Any tips of effective communication on slide decks?

I recently transitioned to a new job where I've upgraded from simply making slide decks drawn out on paper by my boss to now creating one on my own. I thought this would be an easy job, but it's been challenging to communicate my knowledge in a succinct yet extensive way.

Does anyone have the same problem? And do you have any tips on how to approach this? For me, acknowledging the potential knowledge gap between me and the reader has been helpful. You have to make sure that you don't just assume the reader knows what you know. Also, planning things out when I'm fresh (usually early in the morning) and accepting the fact that I'll be revising it multiple times have been somewhat effective.

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Comments (12)

Aug 15, 2020 - 4:41pm

PPT is troubling you? Just make it transparent for all parties.

"If you always put limits on everything you do, physical or anything else, it will spread into your work and into your life. There are no limits. There are only plateaus, and you must not stay there, you must go beyond them." - Bruce Lee

Aug 15, 2020 - 4:43pm

Main thing with PPT presentations with execs is pointing out the good and bad things. The yellow flags and red flags. Sometimes numbers don't make sense so offer some perspective of what the numbers mean and their implications.

"If you always put limits on everything you do, physical or anything else, it will spread into your work and into your life. There are no limits. There are only plateaus, and you must not stay there, you must go beyond them." - Bruce Lee

Aug 15, 2020 - 7:41pm

I'm referring more to the "big picture" and the storyline that needs to be put together from a topic you're presenting. Yes, you should obviously point out the good and the bad, but how do you effectively relay all that information? Think of it in a broad context of, say, presenting a pitch on electric vehicles to someone who has little to no knowledge about the sector. You have to touch up on key parts like why we ended up here interested in electric cars, what the market looks like, why we should or shouldn't focus on the market (assuming that we do), key players, what the strengths and weaknesses of those key players are, etc.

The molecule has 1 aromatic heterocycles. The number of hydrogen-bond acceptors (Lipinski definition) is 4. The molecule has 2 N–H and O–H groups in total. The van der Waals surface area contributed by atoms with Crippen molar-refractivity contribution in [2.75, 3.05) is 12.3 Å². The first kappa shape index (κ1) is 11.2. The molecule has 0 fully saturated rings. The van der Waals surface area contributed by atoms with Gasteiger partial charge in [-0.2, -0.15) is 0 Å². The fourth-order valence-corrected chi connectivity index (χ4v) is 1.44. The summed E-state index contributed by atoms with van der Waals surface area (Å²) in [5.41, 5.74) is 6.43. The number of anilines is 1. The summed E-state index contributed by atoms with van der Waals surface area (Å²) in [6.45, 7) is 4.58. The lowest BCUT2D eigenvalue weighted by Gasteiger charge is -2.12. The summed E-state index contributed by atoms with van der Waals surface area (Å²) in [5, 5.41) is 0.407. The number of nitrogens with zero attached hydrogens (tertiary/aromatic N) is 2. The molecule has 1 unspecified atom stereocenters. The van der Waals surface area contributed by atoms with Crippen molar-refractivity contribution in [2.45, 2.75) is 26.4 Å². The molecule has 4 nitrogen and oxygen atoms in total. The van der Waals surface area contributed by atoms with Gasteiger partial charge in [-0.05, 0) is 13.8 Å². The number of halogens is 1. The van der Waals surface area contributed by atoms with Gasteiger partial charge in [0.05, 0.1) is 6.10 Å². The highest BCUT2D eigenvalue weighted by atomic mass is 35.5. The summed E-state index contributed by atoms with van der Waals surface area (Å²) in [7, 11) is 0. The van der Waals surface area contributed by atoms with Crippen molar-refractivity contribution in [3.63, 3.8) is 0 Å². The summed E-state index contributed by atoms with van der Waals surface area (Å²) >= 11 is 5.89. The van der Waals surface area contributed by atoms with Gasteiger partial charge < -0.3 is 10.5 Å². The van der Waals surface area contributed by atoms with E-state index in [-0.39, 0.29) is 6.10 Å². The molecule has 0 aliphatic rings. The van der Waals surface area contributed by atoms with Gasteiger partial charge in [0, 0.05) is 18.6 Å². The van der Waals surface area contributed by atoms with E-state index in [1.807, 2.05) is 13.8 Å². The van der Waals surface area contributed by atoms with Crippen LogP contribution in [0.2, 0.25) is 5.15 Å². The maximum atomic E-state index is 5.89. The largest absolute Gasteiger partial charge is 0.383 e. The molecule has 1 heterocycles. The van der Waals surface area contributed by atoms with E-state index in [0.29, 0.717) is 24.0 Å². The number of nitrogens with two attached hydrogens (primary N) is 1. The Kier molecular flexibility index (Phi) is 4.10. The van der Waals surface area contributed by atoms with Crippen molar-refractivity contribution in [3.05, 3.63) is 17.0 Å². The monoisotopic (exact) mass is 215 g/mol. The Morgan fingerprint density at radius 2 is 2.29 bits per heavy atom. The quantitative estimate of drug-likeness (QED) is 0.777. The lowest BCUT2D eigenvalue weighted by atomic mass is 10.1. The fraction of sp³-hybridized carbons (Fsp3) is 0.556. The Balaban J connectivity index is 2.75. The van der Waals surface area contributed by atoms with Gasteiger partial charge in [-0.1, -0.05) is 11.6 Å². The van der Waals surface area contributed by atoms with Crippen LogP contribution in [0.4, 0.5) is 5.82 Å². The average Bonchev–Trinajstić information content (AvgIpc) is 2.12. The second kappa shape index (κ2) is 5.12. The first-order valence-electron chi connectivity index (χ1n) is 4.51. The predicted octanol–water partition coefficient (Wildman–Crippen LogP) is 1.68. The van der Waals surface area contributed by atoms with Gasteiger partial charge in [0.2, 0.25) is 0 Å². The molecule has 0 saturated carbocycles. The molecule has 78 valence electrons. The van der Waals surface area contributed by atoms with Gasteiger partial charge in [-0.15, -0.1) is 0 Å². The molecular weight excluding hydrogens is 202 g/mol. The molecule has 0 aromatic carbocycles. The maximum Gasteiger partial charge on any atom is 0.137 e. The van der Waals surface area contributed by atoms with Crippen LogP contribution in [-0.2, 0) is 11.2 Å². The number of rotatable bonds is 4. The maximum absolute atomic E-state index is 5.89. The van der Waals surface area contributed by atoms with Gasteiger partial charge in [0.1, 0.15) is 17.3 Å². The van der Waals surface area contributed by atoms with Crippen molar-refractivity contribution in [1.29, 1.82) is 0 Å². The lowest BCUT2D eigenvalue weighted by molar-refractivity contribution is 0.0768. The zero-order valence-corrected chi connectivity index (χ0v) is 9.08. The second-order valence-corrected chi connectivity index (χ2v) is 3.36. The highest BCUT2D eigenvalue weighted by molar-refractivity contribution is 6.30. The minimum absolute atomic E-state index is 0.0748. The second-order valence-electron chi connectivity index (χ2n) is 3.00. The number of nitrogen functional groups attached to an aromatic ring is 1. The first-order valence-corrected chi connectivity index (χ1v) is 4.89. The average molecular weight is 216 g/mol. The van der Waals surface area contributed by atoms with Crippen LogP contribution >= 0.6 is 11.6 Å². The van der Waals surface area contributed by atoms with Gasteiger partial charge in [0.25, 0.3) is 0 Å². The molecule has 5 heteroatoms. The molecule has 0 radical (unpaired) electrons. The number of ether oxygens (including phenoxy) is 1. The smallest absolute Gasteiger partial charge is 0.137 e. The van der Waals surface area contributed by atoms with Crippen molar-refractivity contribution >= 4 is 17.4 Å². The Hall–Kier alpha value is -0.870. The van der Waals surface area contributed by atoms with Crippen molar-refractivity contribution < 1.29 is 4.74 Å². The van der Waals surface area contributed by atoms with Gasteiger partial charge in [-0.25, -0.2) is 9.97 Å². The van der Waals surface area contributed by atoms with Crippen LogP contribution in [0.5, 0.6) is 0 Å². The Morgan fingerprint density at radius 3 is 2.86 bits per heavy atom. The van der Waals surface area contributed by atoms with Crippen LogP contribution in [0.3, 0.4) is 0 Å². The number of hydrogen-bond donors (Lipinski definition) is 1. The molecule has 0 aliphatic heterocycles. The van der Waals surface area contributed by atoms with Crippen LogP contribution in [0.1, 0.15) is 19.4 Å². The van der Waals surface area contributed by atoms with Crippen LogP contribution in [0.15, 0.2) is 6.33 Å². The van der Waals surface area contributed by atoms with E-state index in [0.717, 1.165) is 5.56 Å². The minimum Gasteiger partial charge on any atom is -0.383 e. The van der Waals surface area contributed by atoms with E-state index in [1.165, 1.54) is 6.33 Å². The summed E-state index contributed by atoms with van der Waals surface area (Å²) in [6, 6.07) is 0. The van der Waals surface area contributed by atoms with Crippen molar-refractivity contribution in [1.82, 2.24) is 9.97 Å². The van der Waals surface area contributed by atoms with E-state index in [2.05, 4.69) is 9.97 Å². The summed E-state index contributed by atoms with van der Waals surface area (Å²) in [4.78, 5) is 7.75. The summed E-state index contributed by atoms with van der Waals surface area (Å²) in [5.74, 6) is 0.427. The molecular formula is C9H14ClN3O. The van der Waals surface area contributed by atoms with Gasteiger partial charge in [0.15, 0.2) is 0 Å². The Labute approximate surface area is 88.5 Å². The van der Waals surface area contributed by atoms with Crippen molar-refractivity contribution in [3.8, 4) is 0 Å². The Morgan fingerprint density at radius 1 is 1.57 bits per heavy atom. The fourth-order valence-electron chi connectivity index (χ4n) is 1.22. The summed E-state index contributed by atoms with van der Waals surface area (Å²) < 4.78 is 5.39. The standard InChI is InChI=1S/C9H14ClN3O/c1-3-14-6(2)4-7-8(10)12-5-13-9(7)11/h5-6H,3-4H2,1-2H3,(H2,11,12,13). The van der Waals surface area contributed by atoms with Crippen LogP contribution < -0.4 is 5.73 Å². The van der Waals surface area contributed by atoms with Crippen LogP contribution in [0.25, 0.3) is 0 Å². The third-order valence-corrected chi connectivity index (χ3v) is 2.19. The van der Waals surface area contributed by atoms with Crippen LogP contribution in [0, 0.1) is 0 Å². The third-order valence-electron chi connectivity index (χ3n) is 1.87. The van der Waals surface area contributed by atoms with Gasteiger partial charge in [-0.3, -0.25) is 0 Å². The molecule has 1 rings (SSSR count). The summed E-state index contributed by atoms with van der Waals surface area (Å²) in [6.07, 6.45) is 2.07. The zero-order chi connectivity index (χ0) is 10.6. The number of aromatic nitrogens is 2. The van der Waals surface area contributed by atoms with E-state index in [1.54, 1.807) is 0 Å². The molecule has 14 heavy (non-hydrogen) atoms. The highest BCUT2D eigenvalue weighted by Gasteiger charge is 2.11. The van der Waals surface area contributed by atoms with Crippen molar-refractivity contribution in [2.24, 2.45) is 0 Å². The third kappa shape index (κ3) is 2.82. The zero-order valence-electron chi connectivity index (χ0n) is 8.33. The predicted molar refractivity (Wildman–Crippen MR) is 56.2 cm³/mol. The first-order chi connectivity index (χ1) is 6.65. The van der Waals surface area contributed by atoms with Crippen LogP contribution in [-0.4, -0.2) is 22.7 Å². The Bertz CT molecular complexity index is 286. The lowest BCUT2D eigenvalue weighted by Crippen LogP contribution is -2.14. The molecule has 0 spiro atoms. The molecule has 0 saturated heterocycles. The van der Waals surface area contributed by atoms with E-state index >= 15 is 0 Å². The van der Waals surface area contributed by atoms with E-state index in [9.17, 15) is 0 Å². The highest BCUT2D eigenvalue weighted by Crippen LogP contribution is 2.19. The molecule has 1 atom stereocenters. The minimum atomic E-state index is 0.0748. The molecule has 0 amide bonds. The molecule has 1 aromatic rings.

I think it may be a case of analysis paralysis, but striking the right balance between having too much or too little information can be a bit hard. I guess I'm just trying to see what techniques others have used to make it a bit easier. It could just be that I need to repeat it more frequently.

Consumption smoothing is retarded. If you stay in this game for a handful of years, money will be the least of your worries. Live it up, because this is the one time in your life where you might actually have time to spare.
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Aug 15, 2020 - 7:43pm
Arnie S:

I'm referring more to the "big picture" and the storyline that needs to be put together from a topic you're presenting. Yes, you should obviously point out the good and the bad, but how do you effectively relay all that information? Think of it in a broad context of, say, presenting a pitch on electric vehicles to someone who has little to no knowledge about the sector. You have to touch up on key parts like why we ended up here interested in electric cars, what the market looks like, why we should or shouldn't focus on the market (assuming that we do), key players, what the strengths and weaknesses of those key players are, etc.

I think it may be a case of analysis paralysis, but striking the right balance between having too much or too little information can be a bit hard. I guess I'm just trying to see what techniques others have used to make it a bit easier. It could just be that I need to repeat it more frequently.